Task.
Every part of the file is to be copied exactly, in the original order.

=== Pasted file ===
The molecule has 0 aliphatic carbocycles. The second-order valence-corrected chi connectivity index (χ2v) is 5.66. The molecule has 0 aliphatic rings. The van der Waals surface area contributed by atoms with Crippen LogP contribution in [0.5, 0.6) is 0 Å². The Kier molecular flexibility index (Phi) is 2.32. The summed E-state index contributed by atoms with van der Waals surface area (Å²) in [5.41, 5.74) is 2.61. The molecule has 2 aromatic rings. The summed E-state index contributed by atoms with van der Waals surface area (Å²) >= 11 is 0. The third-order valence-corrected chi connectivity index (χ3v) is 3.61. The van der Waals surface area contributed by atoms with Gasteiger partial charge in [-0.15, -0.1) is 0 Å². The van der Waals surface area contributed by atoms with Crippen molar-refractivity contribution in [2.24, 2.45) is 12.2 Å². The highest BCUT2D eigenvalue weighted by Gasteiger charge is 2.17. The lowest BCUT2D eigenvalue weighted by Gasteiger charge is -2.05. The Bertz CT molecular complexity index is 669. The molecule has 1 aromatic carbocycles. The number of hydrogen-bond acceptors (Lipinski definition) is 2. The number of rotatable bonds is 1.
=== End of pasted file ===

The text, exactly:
The molecule has 0 aliphatic carbocycles. The second-order valence-corrected chi connectivity index (χ2v) is 5.66. The molecule has 0 aliphatic rings. The van der Waals surface area contributed by atoms with Crippen LogP contribution in [0.5, 0.6) is 0 Å². The Kier molecular flexibility index (Phi) is 2.32. The summed E-state index contributed by atoms with van der Waals surface area (Å²) in [5.41, 5.74) is 2.61. The molecule has 2 aromatic rings. The summed E-state index contributed by atoms with van der Waals surface area (Å²) >= 11 is 0. The third-order valence-corrected chi connectivity index (χ3v) is 3.61. The van der Waals surface area contributed by atoms with Gasteiger partial charge in [-0.15, -0.1) is 0 Å². The van der Waals surface area contributed by atoms with Crippen molar-refractivity contribution in [2.24, 2.45) is 12.2 Å². The highest BCUT2D eigenvalue weighted by Gasteiger charge is 2.17. The lowest BCUT2D eigenvalue weighted by Gasteiger charge is -2.05. The Bertz CT molecular complexity index is 669. The molecule has 1 aromatic carbocycles. The number of hydrogen-bond acceptors (Lipinski definition) is 2. The number of rotatable bonds is 1.